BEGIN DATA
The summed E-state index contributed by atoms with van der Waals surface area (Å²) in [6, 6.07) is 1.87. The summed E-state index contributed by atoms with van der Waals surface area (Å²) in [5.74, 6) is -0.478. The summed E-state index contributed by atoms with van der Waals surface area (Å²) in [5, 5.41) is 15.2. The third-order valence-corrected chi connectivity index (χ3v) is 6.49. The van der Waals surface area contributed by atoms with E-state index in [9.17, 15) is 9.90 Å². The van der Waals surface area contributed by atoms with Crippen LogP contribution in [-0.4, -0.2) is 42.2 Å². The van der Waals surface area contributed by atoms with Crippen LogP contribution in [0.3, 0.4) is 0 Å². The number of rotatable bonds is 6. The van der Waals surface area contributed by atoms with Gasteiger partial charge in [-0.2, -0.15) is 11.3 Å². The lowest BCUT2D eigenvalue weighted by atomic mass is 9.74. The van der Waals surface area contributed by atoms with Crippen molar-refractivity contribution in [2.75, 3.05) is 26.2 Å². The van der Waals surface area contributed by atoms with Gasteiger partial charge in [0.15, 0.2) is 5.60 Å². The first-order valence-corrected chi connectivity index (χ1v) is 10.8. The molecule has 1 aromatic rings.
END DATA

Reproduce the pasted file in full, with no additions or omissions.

The summed E-state index contributed by atoms with van der Waals surface area (Å²) in [6, 6.07) is 1.87. The summed E-state index contributed by atoms with van der Waals surface area (Å²) in [5.74, 6) is -0.478. The summed E-state index contributed by atoms with van der Waals surface area (Å²) in [5, 5.41) is 15.2. The third-order valence-corrected chi connectivity index (χ3v) is 6.49. The van der Waals surface area contributed by atoms with E-state index in [9.17, 15) is 9.90 Å². The van der Waals surface area contributed by atoms with Crippen LogP contribution in [-0.4, -0.2) is 42.2 Å². The van der Waals surface area contributed by atoms with Crippen LogP contribution in [0.3, 0.4) is 0 Å². The number of rotatable bonds is 6. The van der Waals surface area contributed by atoms with Gasteiger partial charge in [-0.2, -0.15) is 11.3 Å². The lowest BCUT2D eigenvalue weighted by atomic mass is 9.74. The van der Waals surface area contributed by atoms with Crippen molar-refractivity contribution in [2.75, 3.05) is 26.2 Å². The van der Waals surface area contributed by atoms with Gasteiger partial charge in [0.15, 0.2) is 5.60 Å². The first-order valence-corrected chi connectivity index (χ1v) is 10.8. The molecule has 1 aromatic rings.